Analyst Blasts 'Disaster of a Year' for New Broadcast TV Shows
Only 23 percent of last season's new broadcast series, excluding reality and mid-season shows, were picked up for the fall, the lowest rate in the past five years, but the value of hits, such as "The Big Bang Theory," is rising, says Nomura's Michael Nathanson.
NEW YORK - The just-finished 2010/11 TV season had a failure rate of new broadcast series that hit the highest level in the past five years, according to a Wall Street report published Wednesday.
In his report entitled "Paying More for Less. A Deep Dive Into the TV Content Pipeline," Nomura analyst Michael Nathanson spoke of a "disaster of a year for new hit programming."
Of new shows launched in the fall of 2010 - excluding reality and mid-season shows, only five, or 23 percent, were picked up for a return in the upcoming 2011/12 season, down from 50 percent a year earlier and "even worse than the 27 percent in 2008, which was likely impacted by the WGA strike," he wrote.
The shows are CBS hits Hawaii Five-0, Mike & Molly and Blue Bloods, as well as Fox's Raising Hope and the CW's Nikita. Adding in four new shows that got picked up for this coming season after a mid- or late-season start - Bob's Burgers, Happy Endings, Harry's Law and Body of Proof, the number of returning shows rises to nine, according to Nomura.
CBS Television is seeing two new series, or 57 percent of its new shows when excluding reality and mid-season shows, from the just-ended season return for a second season, the highest percentage success rate among conglomerates' TV production units, according to the analyst report. Time Warner's TV studio got three pick-ups, or 29 percent of its new shows last season excluding reality and mid-season, while News Corp./Fox got two (33 percent) and Disney one and a half. NBCUniversal, Walt Disney's ABC Studios and independents "essentially struck out," Nathanson said.
As a result of the dearth of new hits, "the value of shows that are now deemed 'hits' are rising despite their smaller ratings," according to the analyst.
As proof, Nathanson pointed to an analysis of syndication sales of the past broadcast season compared with five years ago. "The dollars per average rating point for the two comedies recently sold (The Big Bang Theory and Modern Family) are anywhere from double to more than triple the comparisons of the comedies sold five years ago," he said.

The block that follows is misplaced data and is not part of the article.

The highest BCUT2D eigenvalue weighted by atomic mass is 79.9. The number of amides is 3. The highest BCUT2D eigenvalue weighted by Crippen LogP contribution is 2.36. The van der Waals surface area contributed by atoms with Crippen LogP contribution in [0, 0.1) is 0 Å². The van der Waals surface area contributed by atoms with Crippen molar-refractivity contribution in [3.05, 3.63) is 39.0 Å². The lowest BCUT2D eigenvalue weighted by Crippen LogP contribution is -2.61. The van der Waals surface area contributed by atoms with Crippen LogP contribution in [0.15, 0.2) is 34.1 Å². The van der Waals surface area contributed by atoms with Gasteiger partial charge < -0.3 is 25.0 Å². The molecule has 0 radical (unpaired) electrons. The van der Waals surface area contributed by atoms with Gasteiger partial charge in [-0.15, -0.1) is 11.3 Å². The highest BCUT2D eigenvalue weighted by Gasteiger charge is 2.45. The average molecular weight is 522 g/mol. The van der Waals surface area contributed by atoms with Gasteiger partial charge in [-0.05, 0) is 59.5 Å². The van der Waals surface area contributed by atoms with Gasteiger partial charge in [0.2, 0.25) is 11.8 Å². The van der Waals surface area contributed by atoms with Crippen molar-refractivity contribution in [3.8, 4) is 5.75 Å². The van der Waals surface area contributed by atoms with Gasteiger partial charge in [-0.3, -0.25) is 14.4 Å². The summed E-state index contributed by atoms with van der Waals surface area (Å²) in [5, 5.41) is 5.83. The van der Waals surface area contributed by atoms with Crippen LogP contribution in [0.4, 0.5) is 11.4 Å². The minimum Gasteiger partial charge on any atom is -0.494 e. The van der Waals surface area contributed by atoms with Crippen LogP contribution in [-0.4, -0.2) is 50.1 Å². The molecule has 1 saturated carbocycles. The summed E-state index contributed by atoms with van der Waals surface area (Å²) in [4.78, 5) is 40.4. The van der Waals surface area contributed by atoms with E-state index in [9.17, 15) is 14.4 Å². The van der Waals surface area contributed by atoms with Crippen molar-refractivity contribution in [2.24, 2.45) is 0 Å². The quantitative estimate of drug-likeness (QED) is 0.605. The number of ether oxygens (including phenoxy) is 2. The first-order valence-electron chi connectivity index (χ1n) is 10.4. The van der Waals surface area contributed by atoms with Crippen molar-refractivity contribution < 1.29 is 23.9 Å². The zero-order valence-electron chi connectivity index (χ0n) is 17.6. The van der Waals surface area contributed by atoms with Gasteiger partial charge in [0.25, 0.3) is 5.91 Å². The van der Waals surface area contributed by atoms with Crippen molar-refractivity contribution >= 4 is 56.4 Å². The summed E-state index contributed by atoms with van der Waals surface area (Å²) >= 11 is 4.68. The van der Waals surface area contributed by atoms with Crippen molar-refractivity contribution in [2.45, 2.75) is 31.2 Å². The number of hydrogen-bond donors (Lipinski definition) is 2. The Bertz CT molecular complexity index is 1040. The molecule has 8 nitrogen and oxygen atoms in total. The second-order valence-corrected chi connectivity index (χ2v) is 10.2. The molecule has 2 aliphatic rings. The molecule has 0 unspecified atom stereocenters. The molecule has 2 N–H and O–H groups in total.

Bing Bang Theory drew $1.5 million per episode in syndication, or 32 cents per viewer when using average 18-49 ratings, according to Nomura. In comparison, King of Queens in 2006 earned $425,000 or 10 cents.
Digital sales to new online players, such as Hulu and Netflix, and particularly international sales are helping TV studios make a profit earlier, Nathanson also highlighted in his report.
Historically, a TV studio would make a profit after back-end syndication sales to TV stations and/or cable networks. "However, the recent growth in international syndication has altered the profit equation for TV studios," he said. "Today, international syndication revenue is often large enough to offset the production deficit and bring a current show to break-even in year one, thereby accelerating the investment returns for the TV studios." Among others, CBS Corp. executives have repeatedly lauded strong international syndication sales as a boon.
Nathanson on Wednesday also highlighted a shift in TV viewer preferences. "Due to greater consumer choice and the advent of time-shifting technology, we are clearly seeing that broadcast viewers are trading in dramas and non-competition reality programming for comedies and competitive reality shows," the analyst explained.
Non-syndicatable genres like sports, news and reality have seen their share of primetime audiences increase from 35 percent in the 2006/07 season to 41 percent in the 2010/11 season, while there are "increasingly fewer broadcast viewers of scripted content," Nathanson said.
The analyst also looked at entertainment conglomerates he covers that own TV studios, concluding that CBS Corp. has the greatest financial exposure as its estimated TV studio profit for 2011 is more than 35 percent of his estimated total earnings before interest and taxes.
At Time Warner, the TV studio accounts for roughly 12 percent of overall company profits, at News Corp. it contributes around 10 percent, and at Walt Disney, it accounts for only 4 percent, according to Nathanson.
"CBS is best structured to benefit" from current TV trends "as it owns both a producer and a network that works in tandem and has the most stable schedule," Nathanson concluded. C
Meanwhile, "Time Warner has an exceptional TV studio, but its larger status as a buyer of syndicated content [at TNT and TBS] is a looming worry," he said. The cable networks have in recent years pushed original productions.